An American church group was visiting Haiti. The Haitian church leaders were leading the opening introductions to facilitate the bonding of these two groups who had never met before, so they asked everyone to go around the room and introduce themselves by saying their name and their age.
The Americans were surprised by that second question. We are not used to being asked our age, at least after childhood. In fact, some people consider it rude to ask someone their age. But the Americans recognized that they were in Haiti and that the question was asked in kindness so they went along with it.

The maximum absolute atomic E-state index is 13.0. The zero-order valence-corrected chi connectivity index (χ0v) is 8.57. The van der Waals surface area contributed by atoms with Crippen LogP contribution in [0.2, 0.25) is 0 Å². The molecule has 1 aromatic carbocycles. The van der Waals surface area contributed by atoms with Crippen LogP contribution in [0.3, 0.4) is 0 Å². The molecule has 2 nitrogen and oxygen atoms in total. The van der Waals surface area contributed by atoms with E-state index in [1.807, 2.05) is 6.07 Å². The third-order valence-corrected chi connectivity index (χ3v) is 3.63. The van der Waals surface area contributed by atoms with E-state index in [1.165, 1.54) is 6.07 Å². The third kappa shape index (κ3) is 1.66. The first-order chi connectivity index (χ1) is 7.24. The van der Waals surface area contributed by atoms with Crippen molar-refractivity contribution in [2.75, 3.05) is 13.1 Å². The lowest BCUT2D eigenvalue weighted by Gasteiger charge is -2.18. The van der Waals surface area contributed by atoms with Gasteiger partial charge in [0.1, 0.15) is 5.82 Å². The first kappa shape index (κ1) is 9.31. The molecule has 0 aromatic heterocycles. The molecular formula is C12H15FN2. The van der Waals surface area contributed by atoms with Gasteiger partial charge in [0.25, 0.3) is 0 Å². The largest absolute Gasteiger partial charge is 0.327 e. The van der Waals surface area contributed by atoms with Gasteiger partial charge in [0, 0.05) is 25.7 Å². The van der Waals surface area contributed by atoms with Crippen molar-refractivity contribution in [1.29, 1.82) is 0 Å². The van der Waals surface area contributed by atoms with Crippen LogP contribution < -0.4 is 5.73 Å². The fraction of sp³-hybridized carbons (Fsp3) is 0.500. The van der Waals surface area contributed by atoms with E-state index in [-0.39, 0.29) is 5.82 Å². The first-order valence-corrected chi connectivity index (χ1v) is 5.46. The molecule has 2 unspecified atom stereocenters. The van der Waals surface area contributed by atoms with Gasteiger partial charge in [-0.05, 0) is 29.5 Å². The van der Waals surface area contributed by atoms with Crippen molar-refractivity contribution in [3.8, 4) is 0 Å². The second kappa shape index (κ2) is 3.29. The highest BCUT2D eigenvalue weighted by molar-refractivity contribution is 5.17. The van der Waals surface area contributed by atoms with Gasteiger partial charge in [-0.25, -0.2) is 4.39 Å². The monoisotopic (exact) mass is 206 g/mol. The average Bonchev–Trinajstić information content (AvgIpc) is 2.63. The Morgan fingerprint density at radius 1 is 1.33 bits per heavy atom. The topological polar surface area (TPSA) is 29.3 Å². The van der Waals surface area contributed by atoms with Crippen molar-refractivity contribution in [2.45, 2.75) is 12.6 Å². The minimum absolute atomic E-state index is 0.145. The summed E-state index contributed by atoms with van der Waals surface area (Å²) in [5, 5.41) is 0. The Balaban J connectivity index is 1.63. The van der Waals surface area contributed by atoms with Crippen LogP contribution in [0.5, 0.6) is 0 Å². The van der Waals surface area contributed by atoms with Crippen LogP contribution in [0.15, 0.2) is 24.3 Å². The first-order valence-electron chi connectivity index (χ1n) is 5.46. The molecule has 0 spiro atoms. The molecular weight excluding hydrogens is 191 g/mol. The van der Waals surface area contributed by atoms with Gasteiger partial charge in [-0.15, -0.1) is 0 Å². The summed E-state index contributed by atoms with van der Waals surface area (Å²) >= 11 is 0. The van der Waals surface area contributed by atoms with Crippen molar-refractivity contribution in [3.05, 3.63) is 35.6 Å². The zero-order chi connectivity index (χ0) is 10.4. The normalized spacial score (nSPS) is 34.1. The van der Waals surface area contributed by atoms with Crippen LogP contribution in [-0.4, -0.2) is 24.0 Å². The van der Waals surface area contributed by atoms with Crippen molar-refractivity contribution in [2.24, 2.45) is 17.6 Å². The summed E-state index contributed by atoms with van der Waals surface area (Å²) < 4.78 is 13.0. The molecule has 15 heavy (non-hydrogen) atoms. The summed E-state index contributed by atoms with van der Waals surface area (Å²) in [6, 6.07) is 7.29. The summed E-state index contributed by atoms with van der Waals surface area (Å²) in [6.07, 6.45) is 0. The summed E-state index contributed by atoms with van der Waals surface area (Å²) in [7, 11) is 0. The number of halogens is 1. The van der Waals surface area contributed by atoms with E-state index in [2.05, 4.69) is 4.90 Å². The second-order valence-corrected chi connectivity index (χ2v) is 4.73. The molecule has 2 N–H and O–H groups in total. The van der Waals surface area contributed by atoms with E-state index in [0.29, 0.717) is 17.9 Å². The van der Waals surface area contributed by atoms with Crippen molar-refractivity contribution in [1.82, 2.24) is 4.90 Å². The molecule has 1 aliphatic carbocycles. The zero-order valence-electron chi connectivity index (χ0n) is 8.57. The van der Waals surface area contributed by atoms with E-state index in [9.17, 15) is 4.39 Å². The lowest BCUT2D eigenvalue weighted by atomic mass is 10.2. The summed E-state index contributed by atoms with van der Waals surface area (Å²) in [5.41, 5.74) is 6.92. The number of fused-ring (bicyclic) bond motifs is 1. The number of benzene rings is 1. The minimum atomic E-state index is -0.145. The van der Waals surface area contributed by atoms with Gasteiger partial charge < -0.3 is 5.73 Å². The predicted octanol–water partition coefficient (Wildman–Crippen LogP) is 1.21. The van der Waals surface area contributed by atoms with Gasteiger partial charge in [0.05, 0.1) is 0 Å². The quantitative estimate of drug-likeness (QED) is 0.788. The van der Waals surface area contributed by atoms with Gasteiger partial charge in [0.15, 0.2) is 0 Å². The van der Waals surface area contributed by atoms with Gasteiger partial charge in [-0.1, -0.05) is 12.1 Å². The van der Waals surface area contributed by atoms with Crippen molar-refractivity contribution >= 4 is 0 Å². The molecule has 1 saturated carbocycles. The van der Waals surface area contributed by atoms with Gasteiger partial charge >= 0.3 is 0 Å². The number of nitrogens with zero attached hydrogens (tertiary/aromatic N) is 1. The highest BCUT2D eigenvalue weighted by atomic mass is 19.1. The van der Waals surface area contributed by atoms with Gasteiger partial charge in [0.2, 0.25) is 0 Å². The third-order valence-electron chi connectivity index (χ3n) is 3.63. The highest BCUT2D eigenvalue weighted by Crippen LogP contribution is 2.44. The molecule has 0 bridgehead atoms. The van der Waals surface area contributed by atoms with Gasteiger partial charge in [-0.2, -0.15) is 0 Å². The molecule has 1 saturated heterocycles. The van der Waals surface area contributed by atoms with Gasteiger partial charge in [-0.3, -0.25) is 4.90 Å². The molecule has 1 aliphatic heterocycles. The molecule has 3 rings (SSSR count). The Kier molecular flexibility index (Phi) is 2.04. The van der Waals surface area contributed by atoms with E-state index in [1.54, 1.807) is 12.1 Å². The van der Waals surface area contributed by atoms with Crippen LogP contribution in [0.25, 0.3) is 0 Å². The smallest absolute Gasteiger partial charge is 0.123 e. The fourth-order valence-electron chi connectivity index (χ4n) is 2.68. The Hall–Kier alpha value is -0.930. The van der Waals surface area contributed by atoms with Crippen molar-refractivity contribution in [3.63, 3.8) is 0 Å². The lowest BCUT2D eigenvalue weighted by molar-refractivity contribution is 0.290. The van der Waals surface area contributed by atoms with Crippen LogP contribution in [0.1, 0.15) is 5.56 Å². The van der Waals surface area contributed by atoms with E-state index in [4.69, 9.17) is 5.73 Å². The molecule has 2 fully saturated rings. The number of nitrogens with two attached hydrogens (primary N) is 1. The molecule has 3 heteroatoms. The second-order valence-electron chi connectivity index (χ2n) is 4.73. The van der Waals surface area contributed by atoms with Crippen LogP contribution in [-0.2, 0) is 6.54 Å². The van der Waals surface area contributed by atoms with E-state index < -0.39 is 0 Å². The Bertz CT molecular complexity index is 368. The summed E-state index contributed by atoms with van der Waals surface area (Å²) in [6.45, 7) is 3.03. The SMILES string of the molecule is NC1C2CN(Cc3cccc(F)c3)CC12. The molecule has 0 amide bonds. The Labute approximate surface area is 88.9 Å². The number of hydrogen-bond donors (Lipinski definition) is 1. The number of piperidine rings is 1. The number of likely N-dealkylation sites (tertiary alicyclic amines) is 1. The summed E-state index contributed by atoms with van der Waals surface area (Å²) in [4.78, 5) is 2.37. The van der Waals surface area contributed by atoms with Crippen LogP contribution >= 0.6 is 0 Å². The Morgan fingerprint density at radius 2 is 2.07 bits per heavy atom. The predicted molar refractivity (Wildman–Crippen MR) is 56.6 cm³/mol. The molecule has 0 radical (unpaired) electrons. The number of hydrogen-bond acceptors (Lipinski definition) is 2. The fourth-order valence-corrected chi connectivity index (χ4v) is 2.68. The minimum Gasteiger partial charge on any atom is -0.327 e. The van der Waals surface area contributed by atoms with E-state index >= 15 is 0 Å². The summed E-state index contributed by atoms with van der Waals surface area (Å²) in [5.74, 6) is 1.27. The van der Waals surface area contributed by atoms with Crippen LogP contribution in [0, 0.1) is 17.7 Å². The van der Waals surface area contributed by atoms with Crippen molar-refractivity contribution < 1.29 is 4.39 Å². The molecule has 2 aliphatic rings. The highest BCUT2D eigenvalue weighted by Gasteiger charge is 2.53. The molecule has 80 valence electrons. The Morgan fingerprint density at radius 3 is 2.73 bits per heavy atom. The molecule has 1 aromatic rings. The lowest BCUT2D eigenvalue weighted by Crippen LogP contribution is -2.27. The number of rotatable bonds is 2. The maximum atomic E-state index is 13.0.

When it came time for one retired person to introduce herself, she gave her name then her age - seventy-six years old. The Haitian group broke into applause.
Now the Americans were really surprised. But in the laughter and conversation that followed, the two groups learned something about each other. The Haitians learned that American adults aren’t used to being asked their age in public and we certainly are not used to getting applause.
The Americans learned that the Haitians were not used to meeting someone who was seventy-six years old. The average life expectancy in Haiti is 63. In the United States it is 79. “Turning seventy-six is a a great accomplishment!” they said. “So of course we are clapping.”